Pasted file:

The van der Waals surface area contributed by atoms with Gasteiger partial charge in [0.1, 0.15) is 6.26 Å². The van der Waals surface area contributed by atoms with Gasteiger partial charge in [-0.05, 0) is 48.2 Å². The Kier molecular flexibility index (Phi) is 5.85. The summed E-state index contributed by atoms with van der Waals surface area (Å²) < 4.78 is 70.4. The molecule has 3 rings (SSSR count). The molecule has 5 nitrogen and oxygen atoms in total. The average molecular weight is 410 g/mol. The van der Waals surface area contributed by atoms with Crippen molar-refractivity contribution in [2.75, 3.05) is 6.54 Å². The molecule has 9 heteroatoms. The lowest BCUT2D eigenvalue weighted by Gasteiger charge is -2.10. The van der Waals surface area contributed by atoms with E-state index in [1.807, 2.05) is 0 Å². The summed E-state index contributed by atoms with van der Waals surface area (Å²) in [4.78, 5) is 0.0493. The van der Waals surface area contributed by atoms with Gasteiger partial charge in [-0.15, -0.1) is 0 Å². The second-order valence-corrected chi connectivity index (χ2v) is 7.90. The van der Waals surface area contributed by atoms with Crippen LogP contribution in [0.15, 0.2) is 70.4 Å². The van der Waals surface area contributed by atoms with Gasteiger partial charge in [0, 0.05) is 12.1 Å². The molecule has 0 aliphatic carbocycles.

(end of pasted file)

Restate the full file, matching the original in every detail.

The van der Waals surface area contributed by atoms with Gasteiger partial charge in [0.1, 0.15) is 6.26 Å². The van der Waals surface area contributed by atoms with Gasteiger partial charge in [-0.05, 0) is 48.2 Å². The Kier molecular flexibility index (Phi) is 5.85. The summed E-state index contributed by atoms with van der Waals surface area (Å²) < 4.78 is 70.4. The molecule has 3 rings (SSSR count). The molecule has 5 nitrogen and oxygen atoms in total. The average molecular weight is 410 g/mol. The van der Waals surface area contributed by atoms with Crippen molar-refractivity contribution in [2.75, 3.05) is 6.54 Å². The molecule has 9 heteroatoms. The lowest BCUT2D eigenvalue weighted by Gasteiger charge is -2.10. The van der Waals surface area contributed by atoms with E-state index in [1.807, 2.05) is 0 Å². The summed E-state index contributed by atoms with van der Waals surface area (Å²) in [4.78, 5) is 0.0493. The van der Waals surface area contributed by atoms with Gasteiger partial charge in [-0.15, -0.1) is 0 Å². The second-order valence-corrected chi connectivity index (χ2v) is 7.90. The van der Waals surface area contributed by atoms with Crippen LogP contribution in [0.15, 0.2) is 70.4 Å². The van der Waals surface area contributed by atoms with Gasteiger partial charge in [0, 0.05) is 12.1 Å². The molecule has 0 aliphatic carbocycles.